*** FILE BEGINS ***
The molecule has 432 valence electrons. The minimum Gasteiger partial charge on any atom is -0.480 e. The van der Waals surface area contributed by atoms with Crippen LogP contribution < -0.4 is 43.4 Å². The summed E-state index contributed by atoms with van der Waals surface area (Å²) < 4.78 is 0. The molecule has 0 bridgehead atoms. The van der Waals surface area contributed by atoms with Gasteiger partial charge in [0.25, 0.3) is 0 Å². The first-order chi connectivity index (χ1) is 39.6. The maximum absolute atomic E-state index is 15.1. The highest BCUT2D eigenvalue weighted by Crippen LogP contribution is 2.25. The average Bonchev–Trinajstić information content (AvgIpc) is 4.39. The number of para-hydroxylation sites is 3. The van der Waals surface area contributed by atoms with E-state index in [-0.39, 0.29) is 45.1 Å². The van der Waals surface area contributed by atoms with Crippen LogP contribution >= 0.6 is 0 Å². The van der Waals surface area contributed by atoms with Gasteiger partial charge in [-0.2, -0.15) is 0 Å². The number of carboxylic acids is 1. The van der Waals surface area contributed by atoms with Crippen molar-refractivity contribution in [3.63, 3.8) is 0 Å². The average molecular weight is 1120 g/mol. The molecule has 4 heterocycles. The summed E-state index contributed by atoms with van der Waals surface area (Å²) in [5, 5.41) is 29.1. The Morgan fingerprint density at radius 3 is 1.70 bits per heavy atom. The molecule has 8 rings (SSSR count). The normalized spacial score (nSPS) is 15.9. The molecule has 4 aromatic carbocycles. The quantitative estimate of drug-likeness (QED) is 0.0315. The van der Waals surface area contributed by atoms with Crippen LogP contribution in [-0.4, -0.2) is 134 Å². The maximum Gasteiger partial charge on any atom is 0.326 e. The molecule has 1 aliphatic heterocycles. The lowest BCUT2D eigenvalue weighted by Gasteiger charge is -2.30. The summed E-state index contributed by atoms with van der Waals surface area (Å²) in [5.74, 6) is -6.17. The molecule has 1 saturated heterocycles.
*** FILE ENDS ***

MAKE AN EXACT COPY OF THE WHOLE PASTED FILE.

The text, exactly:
The molecule has 432 valence electrons. The minimum Gasteiger partial charge on any atom is -0.480 e. The van der Waals surface area contributed by atoms with Crippen LogP contribution < -0.4 is 43.4 Å². The summed E-state index contributed by atoms with van der Waals surface area (Å²) < 4.78 is 0. The molecule has 0 bridgehead atoms. The van der Waals surface area contributed by atoms with Gasteiger partial charge in [0.25, 0.3) is 0 Å². The first-order chi connectivity index (χ1) is 39.6. The maximum absolute atomic E-state index is 15.1. The highest BCUT2D eigenvalue weighted by Crippen LogP contribution is 2.25. The average Bonchev–Trinajstić information content (AvgIpc) is 4.39. The number of para-hydroxylation sites is 3. The van der Waals surface area contributed by atoms with E-state index in [-0.39, 0.29) is 45.1 Å². The van der Waals surface area contributed by atoms with Crippen LogP contribution >= 0.6 is 0 Å². The van der Waals surface area contributed by atoms with Gasteiger partial charge in [-0.2, -0.15) is 0 Å². The number of carboxylic acids is 1. The van der Waals surface area contributed by atoms with Crippen molar-refractivity contribution in [3.63, 3.8) is 0 Å². The average molecular weight is 1120 g/mol. The molecule has 4 heterocycles. The summed E-state index contributed by atoms with van der Waals surface area (Å²) in [5, 5.41) is 29.1. The Morgan fingerprint density at radius 3 is 1.70 bits per heavy atom. The molecule has 8 rings (SSSR count). The normalized spacial score (nSPS) is 15.9. The molecule has 4 aromatic carbocycles. The quantitative estimate of drug-likeness (QED) is 0.0315. The van der Waals surface area contributed by atoms with Crippen LogP contribution in [-0.4, -0.2) is 134 Å². The maximum Gasteiger partial charge on any atom is 0.326 e. The molecule has 1 aliphatic heterocycles. The lowest BCUT2D eigenvalue weighted by Gasteiger charge is -2.30. The summed E-state index contributed by atoms with van der Waals surface area (Å²) in [5.74, 6) is -6.17. The molecule has 1 saturated heterocycles.